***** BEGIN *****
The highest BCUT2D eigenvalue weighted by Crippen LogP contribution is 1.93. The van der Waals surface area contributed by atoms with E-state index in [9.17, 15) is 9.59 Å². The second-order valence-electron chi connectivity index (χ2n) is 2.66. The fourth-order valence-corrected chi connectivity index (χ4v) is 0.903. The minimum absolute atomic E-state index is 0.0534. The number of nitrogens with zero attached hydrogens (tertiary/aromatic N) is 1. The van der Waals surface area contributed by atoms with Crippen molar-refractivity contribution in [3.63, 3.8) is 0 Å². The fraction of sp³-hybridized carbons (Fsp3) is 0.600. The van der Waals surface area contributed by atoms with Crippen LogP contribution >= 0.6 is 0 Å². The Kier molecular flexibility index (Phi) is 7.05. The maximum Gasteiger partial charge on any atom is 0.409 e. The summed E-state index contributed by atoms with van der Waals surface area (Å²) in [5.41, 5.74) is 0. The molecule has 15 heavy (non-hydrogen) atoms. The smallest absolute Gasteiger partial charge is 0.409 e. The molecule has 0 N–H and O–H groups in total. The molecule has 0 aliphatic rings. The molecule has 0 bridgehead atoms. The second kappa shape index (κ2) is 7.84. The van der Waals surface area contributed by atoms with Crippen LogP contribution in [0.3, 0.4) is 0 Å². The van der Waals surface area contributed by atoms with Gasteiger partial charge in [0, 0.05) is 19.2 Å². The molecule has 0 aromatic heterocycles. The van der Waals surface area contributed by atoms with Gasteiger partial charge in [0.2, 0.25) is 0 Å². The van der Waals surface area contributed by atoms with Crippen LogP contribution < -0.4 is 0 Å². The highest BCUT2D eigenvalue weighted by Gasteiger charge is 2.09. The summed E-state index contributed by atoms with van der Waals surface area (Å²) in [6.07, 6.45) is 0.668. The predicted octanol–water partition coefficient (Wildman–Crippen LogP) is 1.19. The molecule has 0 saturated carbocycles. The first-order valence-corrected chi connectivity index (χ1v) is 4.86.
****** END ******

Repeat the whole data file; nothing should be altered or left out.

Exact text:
The highest BCUT2D eigenvalue weighted by Crippen LogP contribution is 1.93. The van der Waals surface area contributed by atoms with E-state index in [9.17, 15) is 9.59 Å². The second-order valence-electron chi connectivity index (χ2n) is 2.66. The fourth-order valence-corrected chi connectivity index (χ4v) is 0.903. The minimum absolute atomic E-state index is 0.0534. The number of nitrogens with zero attached hydrogens (tertiary/aromatic N) is 1. The van der Waals surface area contributed by atoms with Crippen molar-refractivity contribution in [3.63, 3.8) is 0 Å². The fraction of sp³-hybridized carbons (Fsp3) is 0.600. The van der Waals surface area contributed by atoms with Crippen LogP contribution >= 0.6 is 0 Å². The Kier molecular flexibility index (Phi) is 7.05. The maximum Gasteiger partial charge on any atom is 0.409 e. The summed E-state index contributed by atoms with van der Waals surface area (Å²) in [5.41, 5.74) is 0. The molecule has 15 heavy (non-hydrogen) atoms. The smallest absolute Gasteiger partial charge is 0.409 e. The molecule has 0 N–H and O–H groups in total. The molecule has 0 aliphatic rings. The molecule has 0 bridgehead atoms. The second kappa shape index (κ2) is 7.84. The van der Waals surface area contributed by atoms with Crippen LogP contribution in [0.3, 0.4) is 0 Å². The van der Waals surface area contributed by atoms with Gasteiger partial charge in [0, 0.05) is 19.2 Å². The molecule has 0 aromatic heterocycles. The van der Waals surface area contributed by atoms with Gasteiger partial charge in [0.2, 0.25) is 0 Å². The van der Waals surface area contributed by atoms with Crippen LogP contribution < -0.4 is 0 Å². The highest BCUT2D eigenvalue weighted by Gasteiger charge is 2.09. The summed E-state index contributed by atoms with van der Waals surface area (Å²) in [6.07, 6.45) is 0.668. The predicted octanol–water partition coefficient (Wildman–Crippen LogP) is 1.19. The molecule has 0 saturated carbocycles. The first-order valence-corrected chi connectivity index (χ1v) is 4.86.